http://www.ncbi.nlm.nih.gov/pmc/articles/PMC7141167PMC
February 2021

CLO: The cell line ontology.

J Biomed Semantics 2014 13;5:37. Epub 2014 Aug 13.

University of Michigan, Ann Arbor, MI, USA.

Background: Cell lines have been widely used in biomedical research. The community-based Cell Line Ontology (CLO) is a member of the OBO Foundry library that covers the domain of cell lines. Since its publication two years ago, significant updates have been made, including new groups joining the CLO consortium, new cell line cells, upper level alignment with the Cell Ontology (CL) and the Ontology for Biomedical Investigation, and logical extensions.

Construction And Content: Collaboration among the CLO, CL, and OBI has established consensus definitions of cell line-specific terms such as 'cell line', 'cell line cell', 'cell line culturing', and 'mortal' vs. 'immortal cell line cell'. A cell line is a genetically stable cultured cell population that contains individual cell line cells. The hierarchical structure of the CLO is built based on the hierarchy of the in vivo cell types defined in CL and tissue types (from which cell line cells are derived) defined in the UBERON cross-species anatomy ontology. The new hierarchical structure makes it easier to browse, query, and perform automated classification. We have recently added classes representing more than 2,000 cell line cells from the RIKEN BRC Cell Bank to CLO. Overall, the CLO now contains ~38,000 classes of specific cell line cells derived from over 200 in vivo cell types from various organisms.

Utility And Discussion: The CLO has been applied to different biomedical research studies. Example case studies include annotation and analysis of EBI ArrayExpress data, bioassays, and host-vaccine/pathogen interaction. CLO's utility goes beyond a catalogue of cell line types. The alignment of the CLO with related ontologies combined with the use of ontological reasoners will support sophisticated inferencing to advance translational informatics development.
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http://dx.doi.org/10.1186/2041-1480-5-37DOI Listing
http://www.ncbi.nlm.nih.gov/pmc/articles/PMC4387853PMC
April 2015

PosMed: Ranking genes and bioresources based on Semantic Web Association Study.

Nucleic Acids Res 2013 Jul 12;41(Web Server issue):W109-14. Epub 2013 Jun 12.

Bioinformatics and Systems Engineering Division, RIKEN, 1-7-22 Suehiro-cho, Tsurumi-ku, Yokohama, Kanagawa 230-0045, Japan.

Positional MEDLINE (PosMed; http://biolod.org/PosMed) is a powerful Semantic Web Association Study engine that ranks biomedical resources such as genes, metabolites, diseases and drugs, based on the statistical significance of associations between user-specified phenotypic keywords and resources connected directly or inferentially through a Semantic Web of biological databases such as MEDLINE, OMIM, pathways, co-expressions, molecular interactions and ontology terms. Since 2005, PosMed has long been used for in silico positional cloning studies to infer candidate disease-responsible genes existing within chromosomal intervals. PosMed is redesigned as a workbench to discover possible functional interpretations for numerous genetic variants found from exome sequencing of human disease samples. We also show that the association search engine enhances the value of mouse bioresources because most knockout mouse resources have no phenotypic annotation, but can be associated inferentially to phenotypes via genes and biomedical documents. For this purpose, we established text-mining rules to the biomedical documents by careful human curation work, and created a huge amount of correct linking between genes and documents. PosMed associates any phenotypic keyword to mouse resources with 20 public databases and four original data sets as of May 2013.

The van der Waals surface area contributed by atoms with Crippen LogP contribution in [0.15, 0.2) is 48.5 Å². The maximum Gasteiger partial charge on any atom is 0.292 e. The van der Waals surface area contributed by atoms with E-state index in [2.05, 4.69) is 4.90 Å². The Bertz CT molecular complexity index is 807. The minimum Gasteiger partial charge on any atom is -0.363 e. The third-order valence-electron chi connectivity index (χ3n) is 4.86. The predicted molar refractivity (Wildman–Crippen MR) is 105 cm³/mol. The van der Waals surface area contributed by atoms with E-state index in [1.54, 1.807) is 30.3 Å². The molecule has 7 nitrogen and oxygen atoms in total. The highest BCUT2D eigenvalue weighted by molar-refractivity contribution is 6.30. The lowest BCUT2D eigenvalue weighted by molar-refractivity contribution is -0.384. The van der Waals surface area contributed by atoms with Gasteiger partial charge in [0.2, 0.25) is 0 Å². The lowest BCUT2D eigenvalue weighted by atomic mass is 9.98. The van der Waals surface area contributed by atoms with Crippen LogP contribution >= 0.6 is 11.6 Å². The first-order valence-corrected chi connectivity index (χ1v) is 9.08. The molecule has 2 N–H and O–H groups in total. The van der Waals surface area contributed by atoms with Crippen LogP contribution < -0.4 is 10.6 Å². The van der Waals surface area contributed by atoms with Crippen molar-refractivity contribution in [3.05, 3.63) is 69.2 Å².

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http://dx.doi.org/10.1093/nar/gkt474DOI Listing
July 2013

The RIKEN integrated database of mammals.

Nucleic Acids Res 2011 Jan 13;39(Database issue):D861-70. Epub 2010 Nov 13.

RIKEN BioResource Center, Tsukuba, Japan.

The RIKEN integrated database of mammals (http://scinets.org/db/mammal) is the official undertaking to integrate its mammalian databases produced from multiple large-scale programs that have been promoted by the institute. The database integrates not only RIKEN's original databases, such as FANTOM, the ENU mutagenesis program, the RIKEN Cerebellar Development Transcriptome Database and the Bioresource Database, but also imported data from public databases, such as Ensembl, MGI and biomedical ontologies. Our integrated database has been implemented on the infrastructure of publication medium for databases, termed SciNetS/SciNeS, or the Scientists' Networking System, where the data and metadata are structured as a semantic web and are downloadable in various standardized formats. The top-level ontology-based implementation of mammal-related data directly integrates the representative knowledge and individual data records in existing databases to ensure advanced cross-database searches and reduced unevenness of the data management operations. Through the development of this database, we propose a novel methodology for the development of standardized comprehensive management of heterogeneous data sets in multiple databases to improve the sustainability, accessibility, utility and publicity of the data of biomedical information.
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http://dx.doi.org/10.1093/nar/gkq1078DOI Listing
January 2011